Every term I remember having to walk up to my professors and instructors and re-explain this disease I was fighting so hard. Explain to them symptoms I was still trying to understand without crying. It felt like a death sentence. I felt they needed to know where I was on days they didn't see me in class, or why I was always in their office hours catching up. I remember when I told my favorite professor, the look on her face broke me in two, I'll never forget the hug she gave me.

Everyone says "you're too young for this," "You can't be sick," "My [insert older relative] has that it's awful." I've heard them all. There is no cure for this disease, the pain is a well-intentioned weatherman. Rain or shine, I always feel too much. I blame the barometric pressure on the subtle aches I feel when the weather has changed.

I made it through college. A little more weathered than my peers. I became more of an introvert because of my arthritis. I saw so many of my friends go in the opposite direction; they flourished in college, where I became self-conscious from the weight I'd gained from the medication and I was less active because of the pain I was in. I was a 4 year Letterman winner for volleyball in high school and had turned down a scholarship to play.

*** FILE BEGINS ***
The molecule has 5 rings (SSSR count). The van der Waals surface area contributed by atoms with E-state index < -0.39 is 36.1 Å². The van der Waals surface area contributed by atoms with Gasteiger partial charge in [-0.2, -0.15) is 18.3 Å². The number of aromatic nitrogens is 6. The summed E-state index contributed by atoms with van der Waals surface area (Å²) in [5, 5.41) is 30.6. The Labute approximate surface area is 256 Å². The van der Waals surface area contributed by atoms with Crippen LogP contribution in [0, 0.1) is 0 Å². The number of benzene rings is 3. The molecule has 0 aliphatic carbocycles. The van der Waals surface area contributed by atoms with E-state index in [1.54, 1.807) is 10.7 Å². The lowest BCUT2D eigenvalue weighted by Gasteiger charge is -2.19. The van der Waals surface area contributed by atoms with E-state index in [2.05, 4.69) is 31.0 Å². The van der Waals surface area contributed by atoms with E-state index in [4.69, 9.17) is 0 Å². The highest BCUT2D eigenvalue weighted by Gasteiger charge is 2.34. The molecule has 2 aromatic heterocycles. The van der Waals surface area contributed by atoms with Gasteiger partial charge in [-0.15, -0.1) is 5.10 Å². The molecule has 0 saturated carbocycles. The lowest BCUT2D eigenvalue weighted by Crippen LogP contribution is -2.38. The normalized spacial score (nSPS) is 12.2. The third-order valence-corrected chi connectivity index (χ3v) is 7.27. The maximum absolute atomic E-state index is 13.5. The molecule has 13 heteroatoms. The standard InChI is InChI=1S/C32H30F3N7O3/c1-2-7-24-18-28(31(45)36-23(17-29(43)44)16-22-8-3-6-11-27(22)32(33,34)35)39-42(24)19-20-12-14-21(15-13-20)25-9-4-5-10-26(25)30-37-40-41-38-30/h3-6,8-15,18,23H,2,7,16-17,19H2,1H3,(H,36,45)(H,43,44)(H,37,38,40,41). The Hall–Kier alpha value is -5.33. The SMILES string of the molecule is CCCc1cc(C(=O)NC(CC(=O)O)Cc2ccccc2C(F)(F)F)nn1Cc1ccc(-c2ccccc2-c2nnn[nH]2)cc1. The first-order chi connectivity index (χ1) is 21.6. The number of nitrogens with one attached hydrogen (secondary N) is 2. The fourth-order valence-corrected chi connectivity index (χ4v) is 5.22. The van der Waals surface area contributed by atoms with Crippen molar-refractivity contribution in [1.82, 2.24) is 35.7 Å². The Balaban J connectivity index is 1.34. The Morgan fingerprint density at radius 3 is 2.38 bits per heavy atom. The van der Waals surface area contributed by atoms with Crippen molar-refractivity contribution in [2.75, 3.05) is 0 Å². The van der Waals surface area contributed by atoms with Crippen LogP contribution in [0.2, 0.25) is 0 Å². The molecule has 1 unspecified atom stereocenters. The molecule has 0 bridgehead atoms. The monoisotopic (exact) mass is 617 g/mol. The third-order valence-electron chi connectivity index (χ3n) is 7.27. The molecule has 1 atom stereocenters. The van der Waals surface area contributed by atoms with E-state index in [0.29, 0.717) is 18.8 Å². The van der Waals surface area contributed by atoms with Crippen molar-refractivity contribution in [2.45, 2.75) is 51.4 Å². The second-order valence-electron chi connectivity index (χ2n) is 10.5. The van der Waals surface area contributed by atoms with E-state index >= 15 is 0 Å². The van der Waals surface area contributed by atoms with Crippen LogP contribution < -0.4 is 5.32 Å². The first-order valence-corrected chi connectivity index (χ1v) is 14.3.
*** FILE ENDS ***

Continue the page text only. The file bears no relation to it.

Post college I moved to Seattle. My first few years getting used to working was hard, the chronic fatigue set in big time. But I was living with four friends in a house so there were people around to help me out with stuff when I needed it. After a year and a half one of my roommates and I moved out into an apartment. It being just the two of us rather than the four in the house, I felt more isolated, my roommate was a social butterfly, and I loved that, she got me out and about more when some days I'd rather stay at home. There were times when I turned down opportunities to go out, I had run out of spoons that day and I started to feel the guilt. I felt friends pulling away because all I ever wanted to do was sit at home and rest.

One day my roommate had left for work already, and I woke up not feeling well but was determined to go into the office. I actually worked in the healthcare field and on accounts focused on RA and PsA. But this day in particular I was flaring bad. I lifted my leg up to get in the shower and cried, it felt like I was lifting a broken leg. I got in, took a hot shower and as I tried to get out I couldn't. There was no way I could lift my leg to get back out of the tub. I sat in my shower for three hours crying because I couldn't get out. Something so simple I physically could not do on my own. I didn't just miss work that day, I also lost the feeling of my independence. There were people around me, but no one understood what I was going through, to them, I was lazy.

I remember being on a trip with my mom in California and a flare kicked in on the drive. We were going to a family lunch and I took a shower trying to get ready. My hands hurt so bad, I was crying the entire shower because I could barley wash my hair, I finally pulled myself together only to lose it all over again when I realized I couldn't hold a hair dryer. I sat on the lid of the toilet in our hotel room crying while my mom dried and styled my hair for me. I could barley put make up on that day. It's the little things in life like holding a hair brush, lifting a glass of water to your mouth, brushing your teeth, getting out of bed, things that people spend no time thinking about that are virtually impossible for those with a chronic disease.